No matter what happens in that game, Coach Sherrill will wind up with a winning record against Ole Miss, a feat that hasn't been accomplished by an MSU head football coach since the legendary Allyn McKeen did it during his 1939-48 tenure.
However, if he loses that game he will wind up with 75 wins, 75 loses and 2 ties during his career at MSU. Included in that record will be a final three-year record of 8-27.
Some MSU fans will choose to remember those final three years and think the Mississippi State legacy of Jackie Sherrill has been tarnished beyond repair.
I don't see it that way. Oh, there's no doubt that I'm like every other Bulldog fan, I'm frustrated and very disappointed in the way things have gone the last three years. Who wouldn't be? But when I set aside these last three years, I see the bigger picture.
Coach Sherrill had 7 winning seasons, took 6 of his teams to bowl games (1 New Year's Day Bowl), won 1 SEC Western Division title and played in 1 SEC Championship Game. He also defeated powerhouse teams such as Tennessee, Alabama, Auburn, Florida, Texas and Texas A&M 17 times during those 13 seasons. He produced 13 of MSU's 36 football All-Americans. In 11 of the past 12 years, his teams have been awarded the AFCA Award for Outstanding Football Graduation Rates (70% or better graduation rate).
With so many accomplishments, what will be his legacy? Will it be decided by the last three seasons when his teams won just 8 or 9 games or will it be decided by his many positive accomplishments?
Before answering that question, let's look at some facts.
Before Coach Sherrill came along, coaches considered the Mississippi State head football coaching job a graveyard for future employment. When MSU was looking for a head football coach back in 1990, there weren't many takers. In fact, the ones that were contacted said thanks but no thanks. MSU, then took a chance on Coach Sherrill, a man who had been out of coaching for a couple of years after resigning from Texas A&M.
Coach Sherrill immediately won, going 7-5 in each of his first two seasons. Among those 14 victories were 8 SEC games, 1 less than the previous 9 seasons combined.
Things looked good for MSU football. However, after his initial success, Coach Sherrill saw 3 of his next 4 teams suffer losing seasons. Coach Sherrill then realized the SEC wasn't going to be as easy to win in as the other places he had coached, so he and his staff outworked other schools for players that brought MSU a four-year run (1997-2000) that caused MSU to go from a coaching graveyard to a place where a coach can have success.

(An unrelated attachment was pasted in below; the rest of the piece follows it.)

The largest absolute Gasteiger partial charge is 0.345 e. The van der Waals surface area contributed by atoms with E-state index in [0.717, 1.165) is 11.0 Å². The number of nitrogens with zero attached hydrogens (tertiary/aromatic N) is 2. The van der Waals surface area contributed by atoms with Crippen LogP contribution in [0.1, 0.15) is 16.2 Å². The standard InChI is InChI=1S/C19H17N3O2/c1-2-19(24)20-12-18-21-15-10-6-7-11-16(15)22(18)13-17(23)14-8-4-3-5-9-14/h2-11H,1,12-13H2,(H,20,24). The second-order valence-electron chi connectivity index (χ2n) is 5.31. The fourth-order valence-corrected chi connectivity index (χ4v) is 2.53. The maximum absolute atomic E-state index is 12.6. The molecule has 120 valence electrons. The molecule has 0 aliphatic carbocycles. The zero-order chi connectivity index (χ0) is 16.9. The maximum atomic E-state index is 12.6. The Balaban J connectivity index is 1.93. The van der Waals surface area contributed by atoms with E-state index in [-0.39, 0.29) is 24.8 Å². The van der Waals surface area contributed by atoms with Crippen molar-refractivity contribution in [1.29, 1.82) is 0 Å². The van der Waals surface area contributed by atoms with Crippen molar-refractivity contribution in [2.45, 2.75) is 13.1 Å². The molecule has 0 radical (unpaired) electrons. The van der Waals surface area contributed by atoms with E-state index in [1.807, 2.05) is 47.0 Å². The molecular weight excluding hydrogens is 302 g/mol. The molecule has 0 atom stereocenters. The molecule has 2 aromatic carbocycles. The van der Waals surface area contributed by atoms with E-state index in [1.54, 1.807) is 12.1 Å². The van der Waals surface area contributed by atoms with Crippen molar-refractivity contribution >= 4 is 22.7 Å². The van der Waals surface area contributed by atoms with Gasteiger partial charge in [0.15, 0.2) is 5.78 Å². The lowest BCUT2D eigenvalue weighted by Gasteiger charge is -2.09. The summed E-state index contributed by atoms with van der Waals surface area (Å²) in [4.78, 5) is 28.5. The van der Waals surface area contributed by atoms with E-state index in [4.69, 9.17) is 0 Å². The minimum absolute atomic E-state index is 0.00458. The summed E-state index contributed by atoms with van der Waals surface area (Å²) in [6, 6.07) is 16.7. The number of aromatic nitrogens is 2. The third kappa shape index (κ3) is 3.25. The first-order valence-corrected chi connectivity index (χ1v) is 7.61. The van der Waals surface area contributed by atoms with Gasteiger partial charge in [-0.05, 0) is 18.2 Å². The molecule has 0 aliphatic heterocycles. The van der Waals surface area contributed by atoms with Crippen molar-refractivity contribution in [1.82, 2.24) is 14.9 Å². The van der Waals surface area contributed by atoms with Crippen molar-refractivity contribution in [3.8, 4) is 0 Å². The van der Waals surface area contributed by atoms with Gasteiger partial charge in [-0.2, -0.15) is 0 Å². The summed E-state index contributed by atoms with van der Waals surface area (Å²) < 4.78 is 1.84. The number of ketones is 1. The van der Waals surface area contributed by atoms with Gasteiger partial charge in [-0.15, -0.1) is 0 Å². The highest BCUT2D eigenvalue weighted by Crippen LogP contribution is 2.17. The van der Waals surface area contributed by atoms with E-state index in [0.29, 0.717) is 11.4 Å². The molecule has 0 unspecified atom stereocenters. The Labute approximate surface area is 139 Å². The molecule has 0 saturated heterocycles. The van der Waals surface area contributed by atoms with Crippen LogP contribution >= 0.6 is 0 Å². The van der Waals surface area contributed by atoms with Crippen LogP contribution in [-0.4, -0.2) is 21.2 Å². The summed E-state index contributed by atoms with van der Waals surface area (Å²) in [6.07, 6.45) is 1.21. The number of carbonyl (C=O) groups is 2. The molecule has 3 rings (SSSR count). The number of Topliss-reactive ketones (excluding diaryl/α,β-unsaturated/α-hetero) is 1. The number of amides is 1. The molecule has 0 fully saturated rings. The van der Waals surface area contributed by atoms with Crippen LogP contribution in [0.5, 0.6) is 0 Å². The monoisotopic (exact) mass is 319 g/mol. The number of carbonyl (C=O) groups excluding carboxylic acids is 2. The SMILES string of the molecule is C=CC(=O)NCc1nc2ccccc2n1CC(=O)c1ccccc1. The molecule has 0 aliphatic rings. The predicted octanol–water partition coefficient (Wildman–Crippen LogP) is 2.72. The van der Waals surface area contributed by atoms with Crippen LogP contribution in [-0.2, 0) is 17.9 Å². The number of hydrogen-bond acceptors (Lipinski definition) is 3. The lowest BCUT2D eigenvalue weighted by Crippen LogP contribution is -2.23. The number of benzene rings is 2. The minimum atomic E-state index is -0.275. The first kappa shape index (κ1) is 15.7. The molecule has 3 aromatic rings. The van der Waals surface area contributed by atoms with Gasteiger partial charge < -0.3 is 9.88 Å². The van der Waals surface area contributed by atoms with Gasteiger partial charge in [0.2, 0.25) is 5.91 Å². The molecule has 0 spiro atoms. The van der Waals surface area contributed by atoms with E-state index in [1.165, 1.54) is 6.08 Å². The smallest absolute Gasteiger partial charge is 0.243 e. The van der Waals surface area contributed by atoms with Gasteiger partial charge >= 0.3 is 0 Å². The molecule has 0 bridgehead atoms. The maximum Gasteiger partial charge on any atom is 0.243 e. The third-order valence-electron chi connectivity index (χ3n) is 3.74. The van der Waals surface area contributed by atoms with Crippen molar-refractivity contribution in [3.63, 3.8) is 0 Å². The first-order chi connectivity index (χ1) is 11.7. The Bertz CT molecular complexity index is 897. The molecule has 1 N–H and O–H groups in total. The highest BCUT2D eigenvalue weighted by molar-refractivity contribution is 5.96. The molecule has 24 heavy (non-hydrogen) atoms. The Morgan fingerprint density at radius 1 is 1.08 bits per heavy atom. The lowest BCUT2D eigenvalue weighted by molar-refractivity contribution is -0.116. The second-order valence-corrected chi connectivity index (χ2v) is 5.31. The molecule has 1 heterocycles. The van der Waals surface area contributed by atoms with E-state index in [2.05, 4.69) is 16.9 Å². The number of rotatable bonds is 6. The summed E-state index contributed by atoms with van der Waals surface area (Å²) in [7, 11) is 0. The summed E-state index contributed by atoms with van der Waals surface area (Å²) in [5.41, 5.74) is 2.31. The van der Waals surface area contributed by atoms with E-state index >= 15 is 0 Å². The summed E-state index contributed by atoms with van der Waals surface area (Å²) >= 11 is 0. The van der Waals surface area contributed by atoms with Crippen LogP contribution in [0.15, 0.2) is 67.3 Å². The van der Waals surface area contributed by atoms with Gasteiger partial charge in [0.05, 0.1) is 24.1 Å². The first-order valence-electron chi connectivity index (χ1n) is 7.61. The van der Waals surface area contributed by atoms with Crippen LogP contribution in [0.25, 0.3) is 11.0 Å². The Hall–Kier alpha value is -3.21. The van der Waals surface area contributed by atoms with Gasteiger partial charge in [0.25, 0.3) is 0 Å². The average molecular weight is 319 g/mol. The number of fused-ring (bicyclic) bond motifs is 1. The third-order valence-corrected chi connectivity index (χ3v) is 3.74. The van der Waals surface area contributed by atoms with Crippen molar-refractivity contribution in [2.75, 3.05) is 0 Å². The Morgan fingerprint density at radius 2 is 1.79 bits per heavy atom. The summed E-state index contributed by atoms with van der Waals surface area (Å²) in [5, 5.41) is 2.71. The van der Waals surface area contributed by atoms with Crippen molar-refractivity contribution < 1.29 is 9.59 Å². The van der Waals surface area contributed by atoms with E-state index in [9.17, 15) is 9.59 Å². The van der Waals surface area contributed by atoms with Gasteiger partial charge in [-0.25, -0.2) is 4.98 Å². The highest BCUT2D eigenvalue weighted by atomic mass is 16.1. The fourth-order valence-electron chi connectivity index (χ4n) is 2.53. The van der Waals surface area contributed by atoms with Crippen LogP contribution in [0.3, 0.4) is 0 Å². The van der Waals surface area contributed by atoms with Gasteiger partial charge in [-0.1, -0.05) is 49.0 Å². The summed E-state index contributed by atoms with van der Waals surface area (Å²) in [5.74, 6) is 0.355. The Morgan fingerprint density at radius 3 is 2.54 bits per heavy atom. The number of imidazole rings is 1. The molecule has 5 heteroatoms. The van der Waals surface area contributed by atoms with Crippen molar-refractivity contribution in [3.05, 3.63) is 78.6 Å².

First was 1997 and a 7-4 season. The next year brought MSU even more success. While that season's 8 wins were great by MSU standards, the 6 SEC wins put MSU in the SEC Championship Game where MSU lost late to eventual National Champion, the University of Tennessee. MSU went on to play in the New Year's Day Cotton Bowl. MSU followed that season with its second 10-win season in school history and another 6-2 record in the SEC. The following season saw MSU win 8 of 12 games, including an exciting 43-41 OT victory over Texas A&M in the Independence Bowl.
Finally, it seemed MSU was on the verge of consistent success, something that had only happened once (1939-48) throughout the many years MSU had played football.
But Coach Sherrill and his teams were thrown for a loop. They, unexpectedly, started losing again.
The first season, 2001, saw MSU lose 8 of 11 games, 4 by 3 or less points. With all their success the previous four years, MSU fans, although not happy with the losses, were understanding. Then came 2002 and 9 losses in 12 games, most of the losses blowouts. With each blowout, the team seemed to lose a little more of the confidence that it had developed during the 1997-2000 run.
MSU fans became frustrated and realized something had to be done. Coach Sherrill, also knowing something had to be done, fired 5 of his assistant coaches, including his two coordinators, and brought in coaches he felt could help the players regain their lost confidence.
Three early season losses to Oregon, Tulane and Houston by a combined 18 points stopped any chance of that happening. However, after losing to LSU 41-6, his team won two straight. Then, once again, the blowouts started.
After finally realizing he didn't know what the answer was to his team's lack of success, Coach Sherrill announced his retirement prior to the Auburn game. He had said many times when it was time to retire, he would know it. He finally realized that time had come.
While some MSU fans think Coach Sherrill waited one or two years too late to announce his retirement, there are many college and pro coaches who have taken note of the success Jackie Sherrill has had at State and realize they can have that same kind of success.
That is Jackie Sherrill's true Mississippi State legacy!
Have a great Bulldog week!
Gene Swindoll is the owner of Gene's Page, the unofficial source for Mississippi State sports on the internet. The URL for Gene's Page is http://mississippistate.theinsiders.com. You can contact him by emailing email@example.com.